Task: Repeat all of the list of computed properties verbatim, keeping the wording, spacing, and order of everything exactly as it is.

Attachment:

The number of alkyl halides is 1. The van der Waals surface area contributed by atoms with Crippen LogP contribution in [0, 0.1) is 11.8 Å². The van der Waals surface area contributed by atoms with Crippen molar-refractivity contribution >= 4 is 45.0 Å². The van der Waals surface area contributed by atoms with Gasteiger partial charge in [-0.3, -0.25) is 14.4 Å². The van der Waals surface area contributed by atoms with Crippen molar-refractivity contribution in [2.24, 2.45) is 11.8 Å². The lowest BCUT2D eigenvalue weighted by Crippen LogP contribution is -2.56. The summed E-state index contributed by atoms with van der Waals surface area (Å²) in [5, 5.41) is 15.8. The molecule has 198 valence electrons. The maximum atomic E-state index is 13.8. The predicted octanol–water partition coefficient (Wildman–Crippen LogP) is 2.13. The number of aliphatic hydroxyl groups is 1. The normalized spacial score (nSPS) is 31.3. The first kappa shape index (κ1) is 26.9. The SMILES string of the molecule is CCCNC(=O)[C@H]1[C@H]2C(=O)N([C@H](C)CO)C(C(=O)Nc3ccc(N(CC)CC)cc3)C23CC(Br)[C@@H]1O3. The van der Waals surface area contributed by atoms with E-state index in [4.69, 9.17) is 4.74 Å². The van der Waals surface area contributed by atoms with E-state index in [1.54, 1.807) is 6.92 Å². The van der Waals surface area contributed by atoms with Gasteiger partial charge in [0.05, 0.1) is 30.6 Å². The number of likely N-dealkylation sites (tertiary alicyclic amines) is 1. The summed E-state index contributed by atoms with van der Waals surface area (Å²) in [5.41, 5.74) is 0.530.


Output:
The number of alkyl halides is 1. The van der Waals surface area contributed by atoms with Crippen LogP contribution in [0, 0.1) is 11.8 Å². The van der Waals surface area contributed by atoms with Crippen molar-refractivity contribution >= 4 is 45.0 Å². The van der Waals surface area contributed by atoms with Gasteiger partial charge in [-0.3, -0.25) is 14.4 Å². The van der Waals surface area contributed by atoms with Crippen molar-refractivity contribution in [2.24, 2.45) is 11.8 Å². The lowest BCUT2D eigenvalue weighted by Crippen LogP contribution is -2.56. The summed E-state index contributed by atoms with van der Waals surface area (Å²) in [5, 5.41) is 15.8. The molecule has 198 valence electrons. The maximum atomic E-state index is 13.8. The predicted octanol–water partition coefficient (Wildman–Crippen LogP) is 2.13. The number of aliphatic hydroxyl groups is 1. The normalized spacial score (nSPS) is 31.3. The first kappa shape index (κ1) is 26.9. The SMILES string of the molecule is CCCNC(=O)[C@H]1[C@H]2C(=O)N([C@H](C)CO)C(C(=O)Nc3ccc(N(CC)CC)cc3)C23CC(Br)[C@@H]1O3. The van der Waals surface area contributed by atoms with E-state index in [4.69, 9.17) is 4.74 Å². The van der Waals surface area contributed by atoms with E-state index in [1.54, 1.807) is 6.92 Å². The van der Waals surface area contributed by atoms with Gasteiger partial charge in [0.05, 0.1) is 30.6 Å². The number of likely N-dealkylation sites (tertiary alicyclic amines) is 1. The summed E-state index contributed by atoms with van der Waals surface area (Å²) in [5.41, 5.74) is 0.530.